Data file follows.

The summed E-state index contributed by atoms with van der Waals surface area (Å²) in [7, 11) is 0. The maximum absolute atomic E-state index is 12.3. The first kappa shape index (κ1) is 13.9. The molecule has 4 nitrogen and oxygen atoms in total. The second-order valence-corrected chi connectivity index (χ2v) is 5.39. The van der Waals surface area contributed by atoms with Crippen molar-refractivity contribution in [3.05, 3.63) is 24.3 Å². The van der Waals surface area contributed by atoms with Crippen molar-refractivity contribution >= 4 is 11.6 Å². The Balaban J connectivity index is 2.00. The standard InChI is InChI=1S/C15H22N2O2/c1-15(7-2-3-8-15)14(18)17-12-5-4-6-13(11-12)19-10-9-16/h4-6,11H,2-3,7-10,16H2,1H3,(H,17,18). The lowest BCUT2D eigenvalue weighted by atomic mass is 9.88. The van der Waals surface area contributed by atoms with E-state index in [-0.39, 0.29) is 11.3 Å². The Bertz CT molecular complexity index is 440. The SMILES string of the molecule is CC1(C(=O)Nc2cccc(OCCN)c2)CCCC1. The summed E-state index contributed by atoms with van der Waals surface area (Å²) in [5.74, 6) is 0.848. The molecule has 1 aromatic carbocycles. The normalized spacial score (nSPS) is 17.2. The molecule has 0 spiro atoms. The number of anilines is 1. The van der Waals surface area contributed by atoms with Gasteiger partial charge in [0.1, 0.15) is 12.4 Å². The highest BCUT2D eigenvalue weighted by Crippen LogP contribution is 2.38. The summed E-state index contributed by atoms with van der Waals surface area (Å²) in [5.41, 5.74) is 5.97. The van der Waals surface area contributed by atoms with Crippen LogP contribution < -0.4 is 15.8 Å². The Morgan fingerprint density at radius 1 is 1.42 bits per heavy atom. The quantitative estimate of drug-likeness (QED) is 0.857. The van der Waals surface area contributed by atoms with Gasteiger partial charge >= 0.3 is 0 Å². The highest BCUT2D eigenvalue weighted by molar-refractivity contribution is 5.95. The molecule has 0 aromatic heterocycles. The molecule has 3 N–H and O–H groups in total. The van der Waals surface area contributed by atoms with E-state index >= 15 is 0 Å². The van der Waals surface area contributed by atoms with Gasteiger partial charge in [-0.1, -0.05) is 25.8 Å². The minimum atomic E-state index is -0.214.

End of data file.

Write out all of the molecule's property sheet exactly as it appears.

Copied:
The summed E-state index contributed by atoms with van der Waals surface area (Å²) in [7, 11) is 0. The maximum absolute atomic E-state index is 12.3. The first kappa shape index (κ1) is 13.9. The molecule has 4 nitrogen and oxygen atoms in total. The second-order valence-corrected chi connectivity index (χ2v) is 5.39. The van der Waals surface area contributed by atoms with Crippen molar-refractivity contribution in [3.05, 3.63) is 24.3 Å². The van der Waals surface area contributed by atoms with Crippen molar-refractivity contribution >= 4 is 11.6 Å². The Balaban J connectivity index is 2.00. The standard InChI is InChI=1S/C15H22N2O2/c1-15(7-2-3-8-15)14(18)17-12-5-4-6-13(11-12)19-10-9-16/h4-6,11H,2-3,7-10,16H2,1H3,(H,17,18). The lowest BCUT2D eigenvalue weighted by atomic mass is 9.88. The van der Waals surface area contributed by atoms with E-state index in [-0.39, 0.29) is 11.3 Å². The Bertz CT molecular complexity index is 440. The SMILES string of the molecule is CC1(C(=O)Nc2cccc(OCCN)c2)CCCC1. The summed E-state index contributed by atoms with van der Waals surface area (Å²) in [5.74, 6) is 0.848. The molecule has 1 aromatic carbocycles. The normalized spacial score (nSPS) is 17.2. The molecule has 0 spiro atoms. The number of anilines is 1. The van der Waals surface area contributed by atoms with Gasteiger partial charge in [0.1, 0.15) is 12.4 Å². The highest BCUT2D eigenvalue weighted by Crippen LogP contribution is 2.38. The summed E-state index contributed by atoms with van der Waals surface area (Å²) in [5.41, 5.74) is 5.97. The van der Waals surface area contributed by atoms with Crippen LogP contribution < -0.4 is 15.8 Å². The Morgan fingerprint density at radius 1 is 1.42 bits per heavy atom. The quantitative estimate of drug-likeness (QED) is 0.857. The van der Waals surface area contributed by atoms with Gasteiger partial charge >= 0.3 is 0 Å². The highest BCUT2D eigenvalue weighted by molar-refractivity contribution is 5.95. The molecule has 0 aromatic heterocycles. The molecule has 3 N–H and O–H groups in total. The van der Waals surface area contributed by atoms with E-state index >= 15 is 0 Å². The van der Waals surface area contributed by atoms with Gasteiger partial charge in [-0.1, -0.05) is 25.8 Å². The minimum atomic E-state index is -0.214.